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Finding remote waterfalls with Canada's Coolest School Trip

Following along on Day 2 of the Canada's Coolest School Trip

  • Jun 02, 2015
  • 417 words
  • 2 minutes
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It was a grey and rainy morning, but the Grade 8 class from Caledonia Regional High School, in Hillsborough N.B., was bright. After a French toast breakfast the class boarded a bus to ride to Wapizagonke Picnic Area for a quick canoe course. The mission for the day: paddle to the beginning of the three kilometre hike to Waber Falls, one of Park La Mauricie’s most popular attractions.

The canoes set out in an oily drizzle. After about 20 minutes we came to the mouth of a narrow section of the lake–more of a creek through wetlands than a lake or a river. As the first canoe rounded the first bend in the creek a moose plodded into view, stopped, looked us over and continued on his way, silent and huge. Another 30 minutes and we were at the beginning of the hike.

The trail winds its way through the woods for three kilometres before a series of boardwalks and stairs take you to the foot of the falls. The Waber Falls are only accessible by a paddle followed by a hike. They’re worth the effort. The largest of the series of falls is made of two tongues of water tumbling at least 20 metres. According to one of the Parks Canada guides, in warmer weather and when there’s less water flowing, you can sit on rocks beneath the falls and enjoy your lunch and play in the pools. Today, with the rain, chilly temperature and high water, the class ate lunch on the observation platform with the roar of the falls for company.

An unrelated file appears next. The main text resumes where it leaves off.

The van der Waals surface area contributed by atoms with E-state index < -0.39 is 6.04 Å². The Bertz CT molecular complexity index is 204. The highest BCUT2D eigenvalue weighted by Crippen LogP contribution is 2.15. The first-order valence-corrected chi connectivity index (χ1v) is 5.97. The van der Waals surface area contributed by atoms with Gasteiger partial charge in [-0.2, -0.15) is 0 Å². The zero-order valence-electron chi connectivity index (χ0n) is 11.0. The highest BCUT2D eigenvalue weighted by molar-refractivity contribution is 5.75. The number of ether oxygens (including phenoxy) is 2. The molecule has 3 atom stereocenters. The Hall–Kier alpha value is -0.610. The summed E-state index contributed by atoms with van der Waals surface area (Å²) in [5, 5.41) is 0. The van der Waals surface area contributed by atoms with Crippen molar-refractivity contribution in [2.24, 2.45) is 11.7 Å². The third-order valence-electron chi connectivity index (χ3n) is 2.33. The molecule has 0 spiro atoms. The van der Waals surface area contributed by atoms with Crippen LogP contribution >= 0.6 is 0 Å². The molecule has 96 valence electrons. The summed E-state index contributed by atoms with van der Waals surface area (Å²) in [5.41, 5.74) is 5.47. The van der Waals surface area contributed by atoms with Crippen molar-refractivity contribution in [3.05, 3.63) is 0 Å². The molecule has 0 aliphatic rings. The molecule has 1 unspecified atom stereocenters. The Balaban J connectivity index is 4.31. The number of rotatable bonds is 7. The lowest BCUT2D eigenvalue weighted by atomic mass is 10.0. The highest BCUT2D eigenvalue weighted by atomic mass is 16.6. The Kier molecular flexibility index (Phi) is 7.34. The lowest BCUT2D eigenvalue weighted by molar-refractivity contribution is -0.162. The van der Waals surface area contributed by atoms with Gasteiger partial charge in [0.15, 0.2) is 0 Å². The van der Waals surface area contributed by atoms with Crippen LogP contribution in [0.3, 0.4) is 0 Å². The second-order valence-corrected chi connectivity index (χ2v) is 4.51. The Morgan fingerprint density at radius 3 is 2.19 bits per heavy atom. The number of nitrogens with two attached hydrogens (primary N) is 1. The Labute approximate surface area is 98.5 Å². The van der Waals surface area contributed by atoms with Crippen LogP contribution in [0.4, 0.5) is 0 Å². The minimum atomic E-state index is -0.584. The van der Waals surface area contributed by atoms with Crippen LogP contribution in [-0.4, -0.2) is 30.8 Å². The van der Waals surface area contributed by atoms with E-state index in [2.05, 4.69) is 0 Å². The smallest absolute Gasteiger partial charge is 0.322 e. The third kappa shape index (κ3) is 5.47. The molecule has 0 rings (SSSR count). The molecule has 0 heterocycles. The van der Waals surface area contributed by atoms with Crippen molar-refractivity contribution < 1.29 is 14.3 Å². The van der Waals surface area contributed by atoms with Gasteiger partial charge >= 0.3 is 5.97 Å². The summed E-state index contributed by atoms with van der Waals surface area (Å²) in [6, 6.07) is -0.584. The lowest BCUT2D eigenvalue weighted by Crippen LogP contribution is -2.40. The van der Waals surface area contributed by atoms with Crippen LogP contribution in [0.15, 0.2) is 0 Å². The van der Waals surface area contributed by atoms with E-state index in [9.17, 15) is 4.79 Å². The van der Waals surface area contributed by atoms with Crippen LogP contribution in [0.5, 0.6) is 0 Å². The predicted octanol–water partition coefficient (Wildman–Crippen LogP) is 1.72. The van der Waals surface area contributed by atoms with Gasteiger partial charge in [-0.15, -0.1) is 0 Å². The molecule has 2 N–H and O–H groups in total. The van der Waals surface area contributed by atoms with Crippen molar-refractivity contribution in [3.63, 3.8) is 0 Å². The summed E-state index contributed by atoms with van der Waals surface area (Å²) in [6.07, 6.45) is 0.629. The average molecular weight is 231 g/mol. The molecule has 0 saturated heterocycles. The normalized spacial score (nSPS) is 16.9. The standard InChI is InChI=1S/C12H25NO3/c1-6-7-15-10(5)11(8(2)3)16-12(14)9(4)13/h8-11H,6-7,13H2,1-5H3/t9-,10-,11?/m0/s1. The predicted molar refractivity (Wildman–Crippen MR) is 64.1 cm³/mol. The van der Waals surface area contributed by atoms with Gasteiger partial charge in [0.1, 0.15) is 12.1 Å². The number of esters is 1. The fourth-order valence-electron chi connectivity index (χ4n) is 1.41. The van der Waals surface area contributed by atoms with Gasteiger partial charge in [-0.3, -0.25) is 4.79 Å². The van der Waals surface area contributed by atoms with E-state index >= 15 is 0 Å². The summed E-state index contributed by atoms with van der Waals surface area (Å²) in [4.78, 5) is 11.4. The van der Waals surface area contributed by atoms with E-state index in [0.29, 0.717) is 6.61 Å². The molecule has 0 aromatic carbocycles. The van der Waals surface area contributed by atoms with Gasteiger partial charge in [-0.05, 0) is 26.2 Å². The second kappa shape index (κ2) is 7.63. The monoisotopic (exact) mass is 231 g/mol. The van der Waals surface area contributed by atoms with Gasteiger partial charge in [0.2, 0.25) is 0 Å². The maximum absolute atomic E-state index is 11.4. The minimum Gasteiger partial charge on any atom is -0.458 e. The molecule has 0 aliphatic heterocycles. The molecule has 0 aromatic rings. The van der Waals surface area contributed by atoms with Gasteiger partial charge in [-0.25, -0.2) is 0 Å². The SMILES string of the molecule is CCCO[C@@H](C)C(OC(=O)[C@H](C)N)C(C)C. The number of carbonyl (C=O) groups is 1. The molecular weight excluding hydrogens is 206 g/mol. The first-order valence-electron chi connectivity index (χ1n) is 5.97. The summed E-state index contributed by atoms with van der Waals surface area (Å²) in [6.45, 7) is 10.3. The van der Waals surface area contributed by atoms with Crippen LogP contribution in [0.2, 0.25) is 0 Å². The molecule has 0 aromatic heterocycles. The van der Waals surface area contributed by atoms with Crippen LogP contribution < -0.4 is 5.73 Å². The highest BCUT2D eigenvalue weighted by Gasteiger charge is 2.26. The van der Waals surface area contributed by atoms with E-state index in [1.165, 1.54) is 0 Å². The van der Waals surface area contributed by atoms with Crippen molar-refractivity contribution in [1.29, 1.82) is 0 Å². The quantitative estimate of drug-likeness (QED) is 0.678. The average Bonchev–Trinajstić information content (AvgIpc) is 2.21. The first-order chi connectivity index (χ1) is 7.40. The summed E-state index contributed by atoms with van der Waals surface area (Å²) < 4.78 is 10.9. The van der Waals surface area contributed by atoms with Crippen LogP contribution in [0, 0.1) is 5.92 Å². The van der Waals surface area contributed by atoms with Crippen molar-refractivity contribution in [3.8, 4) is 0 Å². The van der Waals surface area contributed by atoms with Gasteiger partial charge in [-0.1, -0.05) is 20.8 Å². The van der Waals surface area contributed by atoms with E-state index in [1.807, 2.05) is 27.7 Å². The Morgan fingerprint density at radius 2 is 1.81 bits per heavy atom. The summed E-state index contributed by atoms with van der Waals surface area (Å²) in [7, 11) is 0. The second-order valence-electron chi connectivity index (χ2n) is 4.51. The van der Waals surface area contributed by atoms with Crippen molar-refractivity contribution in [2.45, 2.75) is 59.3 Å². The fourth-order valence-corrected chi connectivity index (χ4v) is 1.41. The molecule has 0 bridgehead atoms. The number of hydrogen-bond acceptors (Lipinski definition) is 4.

After the hour hike back to the boats, and the paddle back to the put-in the class hopped back on the bus for a trip to the La Passage lookout. Arguably the best view in the park, from the platform you can see kilometres of the river-like Lake Wapizagonke stretching through La Mauricie like a blue ribbon. After snapping some group photos it was off to a chili dinner before getting settled in some Parks Canada oTENTiks.

After warming up there was a meeting in a large tented amphitheater. Along with hot chocolate was a slideshow of pictures the class took with Parks Canada cameras (look for them on Parks Canada’s Facebook page) of the flora and fauna they saw during the last two days. Tomorrow, they’ll hike before heading to Lévis Forts National Historic Site across the St. Lawrence River from Quebec City.


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